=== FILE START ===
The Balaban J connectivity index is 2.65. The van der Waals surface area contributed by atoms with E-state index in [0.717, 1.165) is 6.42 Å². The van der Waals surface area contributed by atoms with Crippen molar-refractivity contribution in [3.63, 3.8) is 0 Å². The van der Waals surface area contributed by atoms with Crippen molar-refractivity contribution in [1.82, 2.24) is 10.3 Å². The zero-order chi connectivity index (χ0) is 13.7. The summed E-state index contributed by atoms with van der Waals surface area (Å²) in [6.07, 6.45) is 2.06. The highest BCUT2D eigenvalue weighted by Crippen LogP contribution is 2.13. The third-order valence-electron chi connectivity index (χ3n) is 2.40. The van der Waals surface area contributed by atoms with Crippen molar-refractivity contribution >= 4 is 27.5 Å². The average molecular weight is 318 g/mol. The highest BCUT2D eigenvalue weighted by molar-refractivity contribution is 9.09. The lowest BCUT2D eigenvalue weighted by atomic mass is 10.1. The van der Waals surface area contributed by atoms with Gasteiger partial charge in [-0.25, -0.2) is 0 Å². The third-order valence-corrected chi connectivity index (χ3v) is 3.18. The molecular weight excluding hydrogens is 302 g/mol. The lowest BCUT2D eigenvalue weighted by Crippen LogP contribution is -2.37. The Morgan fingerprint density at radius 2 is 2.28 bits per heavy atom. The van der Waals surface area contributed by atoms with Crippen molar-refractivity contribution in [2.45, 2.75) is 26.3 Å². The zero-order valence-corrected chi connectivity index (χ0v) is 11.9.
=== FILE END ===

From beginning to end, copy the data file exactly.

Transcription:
The Balaban J connectivity index is 2.65. The van der Waals surface area contributed by atoms with E-state index in [0.717, 1.165) is 6.42 Å². The van der Waals surface area contributed by atoms with Crippen molar-refractivity contribution in [3.63, 3.8) is 0 Å². The van der Waals surface area contributed by atoms with Crippen molar-refractivity contribution in [1.82, 2.24) is 10.3 Å². The zero-order chi connectivity index (χ0) is 13.7. The summed E-state index contributed by atoms with van der Waals surface area (Å²) in [6.07, 6.45) is 2.06. The highest BCUT2D eigenvalue weighted by Crippen LogP contribution is 2.13. The third-order valence-electron chi connectivity index (χ3n) is 2.40. The van der Waals surface area contributed by atoms with Crippen molar-refractivity contribution >= 4 is 27.5 Å². The average molecular weight is 318 g/mol. The highest BCUT2D eigenvalue weighted by molar-refractivity contribution is 9.09. The lowest BCUT2D eigenvalue weighted by atomic mass is 10.1. The van der Waals surface area contributed by atoms with Gasteiger partial charge in [-0.25, -0.2) is 0 Å². The third-order valence-corrected chi connectivity index (χ3v) is 3.18. The molecular weight excluding hydrogens is 302 g/mol. The lowest BCUT2D eigenvalue weighted by Crippen LogP contribution is -2.37. The Morgan fingerprint density at radius 2 is 2.28 bits per heavy atom. The van der Waals surface area contributed by atoms with Crippen molar-refractivity contribution in [2.45, 2.75) is 26.3 Å². The zero-order valence-corrected chi connectivity index (χ0v) is 11.9.